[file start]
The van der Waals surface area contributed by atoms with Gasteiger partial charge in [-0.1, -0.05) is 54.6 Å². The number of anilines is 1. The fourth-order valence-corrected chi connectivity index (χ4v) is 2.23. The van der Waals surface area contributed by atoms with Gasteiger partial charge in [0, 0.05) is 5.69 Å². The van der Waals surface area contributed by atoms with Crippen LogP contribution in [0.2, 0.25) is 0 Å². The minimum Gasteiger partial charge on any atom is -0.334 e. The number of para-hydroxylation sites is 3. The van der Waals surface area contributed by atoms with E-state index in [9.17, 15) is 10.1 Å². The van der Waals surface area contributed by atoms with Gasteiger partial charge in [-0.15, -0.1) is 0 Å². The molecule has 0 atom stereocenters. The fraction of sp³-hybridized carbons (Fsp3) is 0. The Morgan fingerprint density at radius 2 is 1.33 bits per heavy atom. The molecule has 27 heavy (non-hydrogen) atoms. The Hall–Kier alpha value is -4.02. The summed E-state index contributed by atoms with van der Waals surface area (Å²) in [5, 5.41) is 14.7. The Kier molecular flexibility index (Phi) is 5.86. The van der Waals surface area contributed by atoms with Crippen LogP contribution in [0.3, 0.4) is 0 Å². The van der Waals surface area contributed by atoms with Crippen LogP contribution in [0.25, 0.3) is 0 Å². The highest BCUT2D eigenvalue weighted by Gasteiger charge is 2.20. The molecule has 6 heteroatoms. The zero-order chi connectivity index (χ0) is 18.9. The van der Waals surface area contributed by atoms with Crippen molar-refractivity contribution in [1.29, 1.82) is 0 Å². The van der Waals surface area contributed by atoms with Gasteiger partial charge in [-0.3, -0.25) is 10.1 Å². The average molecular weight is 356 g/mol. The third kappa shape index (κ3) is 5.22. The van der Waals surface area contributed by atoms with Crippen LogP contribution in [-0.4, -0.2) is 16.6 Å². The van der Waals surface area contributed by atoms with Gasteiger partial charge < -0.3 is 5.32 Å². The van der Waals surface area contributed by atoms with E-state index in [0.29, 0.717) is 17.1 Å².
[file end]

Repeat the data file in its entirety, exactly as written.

The van der Waals surface area contributed by atoms with Gasteiger partial charge in [-0.1, -0.05) is 54.6 Å². The number of anilines is 1. The fourth-order valence-corrected chi connectivity index (χ4v) is 2.23. The van der Waals surface area contributed by atoms with Gasteiger partial charge in [0, 0.05) is 5.69 Å². The van der Waals surface area contributed by atoms with Crippen LogP contribution in [0.2, 0.25) is 0 Å². The minimum Gasteiger partial charge on any atom is -0.334 e. The number of para-hydroxylation sites is 3. The van der Waals surface area contributed by atoms with E-state index in [9.17, 15) is 10.1 Å². The van der Waals surface area contributed by atoms with Gasteiger partial charge in [-0.15, -0.1) is 0 Å². The molecule has 0 atom stereocenters. The fraction of sp³-hybridized carbons (Fsp3) is 0. The Morgan fingerprint density at radius 2 is 1.33 bits per heavy atom. The molecule has 27 heavy (non-hydrogen) atoms. The Hall–Kier alpha value is -4.02. The summed E-state index contributed by atoms with van der Waals surface area (Å²) in [5, 5.41) is 14.7. The Kier molecular flexibility index (Phi) is 5.86. The van der Waals surface area contributed by atoms with Crippen LogP contribution in [0.3, 0.4) is 0 Å². The van der Waals surface area contributed by atoms with Crippen LogP contribution in [0.25, 0.3) is 0 Å². The highest BCUT2D eigenvalue weighted by Gasteiger charge is 2.20. The molecule has 6 heteroatoms. The zero-order chi connectivity index (χ0) is 18.9. The van der Waals surface area contributed by atoms with Crippen molar-refractivity contribution in [1.29, 1.82) is 0 Å². The van der Waals surface area contributed by atoms with Gasteiger partial charge in [-0.3, -0.25) is 10.1 Å². The average molecular weight is 356 g/mol. The third kappa shape index (κ3) is 5.22. The van der Waals surface area contributed by atoms with Crippen LogP contribution in [-0.4, -0.2) is 16.6 Å². The van der Waals surface area contributed by atoms with Gasteiger partial charge < -0.3 is 5.32 Å². The van der Waals surface area contributed by atoms with E-state index in [0.29, 0.717) is 17.1 Å².